Other side of PML(N)


In an ironic contrast to Mian Nawaz Sharifs talk about principles, visions and long term plans, the PML(N) leadership below him remains wedded to realpolitik aimed at achieving narrow political gains and unconcerned about the negative impacts this could have on national politics. Rebutting prime minister Gilani, who emboldened by recent talks with PML(Q) leadership, had ruled out the possibility of the change of government through mid-term polls or military coup, Ch Nisar hinted at a third way to bring the government down. He claimed the government could fall even if one of the ruling alliances components was to quit. The third way suggested by Ch Nisar revives the memories of a past one had hoped had been buried for good by an opposition grown mature. Apparently, some of the impatient PML(N) bigwigs are hell bent on getting rid of the government whatever it takes, believing that the ends justify the means. An attempt to unseat the sitting government through an in-house change would once again introduce horse-trading in national politics. The tussle, however, will not remain confined to Islamabad alone.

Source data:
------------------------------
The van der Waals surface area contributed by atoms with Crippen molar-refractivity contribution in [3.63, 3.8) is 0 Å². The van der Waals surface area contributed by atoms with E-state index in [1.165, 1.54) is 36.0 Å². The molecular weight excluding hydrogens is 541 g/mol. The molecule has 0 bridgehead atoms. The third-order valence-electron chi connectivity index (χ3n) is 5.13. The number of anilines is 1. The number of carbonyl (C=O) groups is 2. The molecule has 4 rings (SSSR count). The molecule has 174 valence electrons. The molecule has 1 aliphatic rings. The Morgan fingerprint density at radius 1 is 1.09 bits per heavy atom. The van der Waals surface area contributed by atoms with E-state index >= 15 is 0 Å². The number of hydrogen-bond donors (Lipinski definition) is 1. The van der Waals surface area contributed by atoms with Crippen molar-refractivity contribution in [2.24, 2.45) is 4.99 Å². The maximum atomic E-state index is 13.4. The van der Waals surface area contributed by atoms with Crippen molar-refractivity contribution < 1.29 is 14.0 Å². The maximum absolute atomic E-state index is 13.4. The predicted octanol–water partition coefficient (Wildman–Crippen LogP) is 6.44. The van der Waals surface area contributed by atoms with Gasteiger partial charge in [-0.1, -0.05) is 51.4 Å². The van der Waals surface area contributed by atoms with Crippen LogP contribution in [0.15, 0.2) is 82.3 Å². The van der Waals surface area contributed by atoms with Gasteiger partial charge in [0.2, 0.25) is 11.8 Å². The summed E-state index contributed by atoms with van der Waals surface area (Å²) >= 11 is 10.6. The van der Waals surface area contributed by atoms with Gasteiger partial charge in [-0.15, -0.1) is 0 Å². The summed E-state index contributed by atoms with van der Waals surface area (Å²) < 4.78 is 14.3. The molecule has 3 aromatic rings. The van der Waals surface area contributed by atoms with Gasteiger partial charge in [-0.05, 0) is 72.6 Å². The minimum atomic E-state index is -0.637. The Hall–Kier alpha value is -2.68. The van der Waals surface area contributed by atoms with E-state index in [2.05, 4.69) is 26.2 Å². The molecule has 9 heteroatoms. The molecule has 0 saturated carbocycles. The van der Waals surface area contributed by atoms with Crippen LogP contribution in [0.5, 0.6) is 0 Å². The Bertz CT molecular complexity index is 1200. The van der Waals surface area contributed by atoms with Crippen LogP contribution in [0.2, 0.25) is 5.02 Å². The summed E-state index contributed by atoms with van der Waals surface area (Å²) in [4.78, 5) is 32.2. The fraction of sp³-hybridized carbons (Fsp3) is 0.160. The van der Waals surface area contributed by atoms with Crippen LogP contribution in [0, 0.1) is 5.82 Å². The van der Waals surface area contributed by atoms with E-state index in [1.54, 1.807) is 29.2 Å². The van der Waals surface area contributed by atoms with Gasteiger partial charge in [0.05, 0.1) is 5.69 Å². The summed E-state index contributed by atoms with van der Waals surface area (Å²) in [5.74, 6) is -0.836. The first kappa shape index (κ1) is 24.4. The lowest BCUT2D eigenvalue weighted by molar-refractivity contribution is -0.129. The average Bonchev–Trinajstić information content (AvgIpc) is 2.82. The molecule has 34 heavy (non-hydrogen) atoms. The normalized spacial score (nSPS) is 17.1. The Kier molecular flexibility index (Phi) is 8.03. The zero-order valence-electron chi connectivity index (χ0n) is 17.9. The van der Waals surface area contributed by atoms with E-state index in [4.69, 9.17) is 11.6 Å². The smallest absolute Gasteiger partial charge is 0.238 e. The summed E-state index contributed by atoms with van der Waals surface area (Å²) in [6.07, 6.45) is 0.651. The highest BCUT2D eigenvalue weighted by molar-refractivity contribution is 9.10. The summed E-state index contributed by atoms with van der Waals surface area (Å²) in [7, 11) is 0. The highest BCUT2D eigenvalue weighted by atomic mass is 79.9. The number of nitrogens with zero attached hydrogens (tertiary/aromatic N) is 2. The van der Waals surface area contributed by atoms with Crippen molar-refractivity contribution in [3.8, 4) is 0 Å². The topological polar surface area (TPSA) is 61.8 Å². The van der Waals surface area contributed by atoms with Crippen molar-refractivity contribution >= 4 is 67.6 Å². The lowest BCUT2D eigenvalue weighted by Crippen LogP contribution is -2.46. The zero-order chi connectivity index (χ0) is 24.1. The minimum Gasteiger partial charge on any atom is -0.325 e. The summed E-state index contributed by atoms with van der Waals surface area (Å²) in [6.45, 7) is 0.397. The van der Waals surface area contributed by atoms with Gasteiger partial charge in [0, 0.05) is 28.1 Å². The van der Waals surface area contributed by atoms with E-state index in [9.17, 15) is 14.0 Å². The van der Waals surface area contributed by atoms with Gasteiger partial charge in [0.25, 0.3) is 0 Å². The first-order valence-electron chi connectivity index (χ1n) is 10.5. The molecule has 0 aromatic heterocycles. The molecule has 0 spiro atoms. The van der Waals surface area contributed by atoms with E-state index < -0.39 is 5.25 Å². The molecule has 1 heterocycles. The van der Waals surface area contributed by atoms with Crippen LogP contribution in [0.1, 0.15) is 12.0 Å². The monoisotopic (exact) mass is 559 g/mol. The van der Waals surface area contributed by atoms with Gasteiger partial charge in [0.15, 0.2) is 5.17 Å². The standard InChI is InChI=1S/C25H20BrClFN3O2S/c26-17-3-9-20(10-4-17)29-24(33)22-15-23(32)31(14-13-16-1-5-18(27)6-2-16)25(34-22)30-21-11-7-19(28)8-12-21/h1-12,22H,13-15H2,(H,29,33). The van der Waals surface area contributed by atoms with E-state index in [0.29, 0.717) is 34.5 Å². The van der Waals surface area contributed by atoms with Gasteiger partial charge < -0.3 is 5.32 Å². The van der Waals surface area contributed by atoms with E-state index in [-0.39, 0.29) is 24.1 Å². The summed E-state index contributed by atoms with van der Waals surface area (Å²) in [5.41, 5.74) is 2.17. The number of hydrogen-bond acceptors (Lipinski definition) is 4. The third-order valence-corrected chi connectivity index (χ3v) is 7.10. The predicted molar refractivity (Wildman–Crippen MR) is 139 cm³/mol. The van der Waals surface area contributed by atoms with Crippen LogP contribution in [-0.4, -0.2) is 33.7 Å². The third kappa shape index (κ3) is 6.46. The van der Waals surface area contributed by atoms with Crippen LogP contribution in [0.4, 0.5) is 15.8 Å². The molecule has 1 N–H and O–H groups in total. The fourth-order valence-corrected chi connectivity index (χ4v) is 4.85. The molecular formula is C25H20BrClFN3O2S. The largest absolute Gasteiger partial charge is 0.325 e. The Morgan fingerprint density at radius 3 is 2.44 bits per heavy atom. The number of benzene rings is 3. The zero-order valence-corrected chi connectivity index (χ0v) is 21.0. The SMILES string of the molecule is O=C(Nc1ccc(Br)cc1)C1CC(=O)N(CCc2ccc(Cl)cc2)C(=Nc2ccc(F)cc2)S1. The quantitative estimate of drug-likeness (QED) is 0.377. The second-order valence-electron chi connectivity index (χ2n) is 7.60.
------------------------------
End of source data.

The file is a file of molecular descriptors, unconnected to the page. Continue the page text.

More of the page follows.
The constitution no doubt visualizes a vote of no-confidence as a legitimate course to remove the government. However, remembering the eleven-year war between the PPP and PML(N) during which recruiting turncoats was also employed as a tactic, one would advise the parties to shun the option. Among other things, this is likely to lead both sides to the type of no-holds-barred struggle that sapped their vitality and made the common man cry plague on both houses. The unseemly infighting alienated the masses with the result that few protested when Musharraf staged a coup or cared to come out into the streets despite subsequent appeals by the exiled leadership.

Many would acclaim the efforts being made by Mian Nawaz Sharif to work out what he calls a Charter of Pakistan envisaging a national consensus to deal with internal and external challenges. This requires statesmanship rather than politicking. For this, hotheaded leaders from both sides have to be reigned in by the top leadership.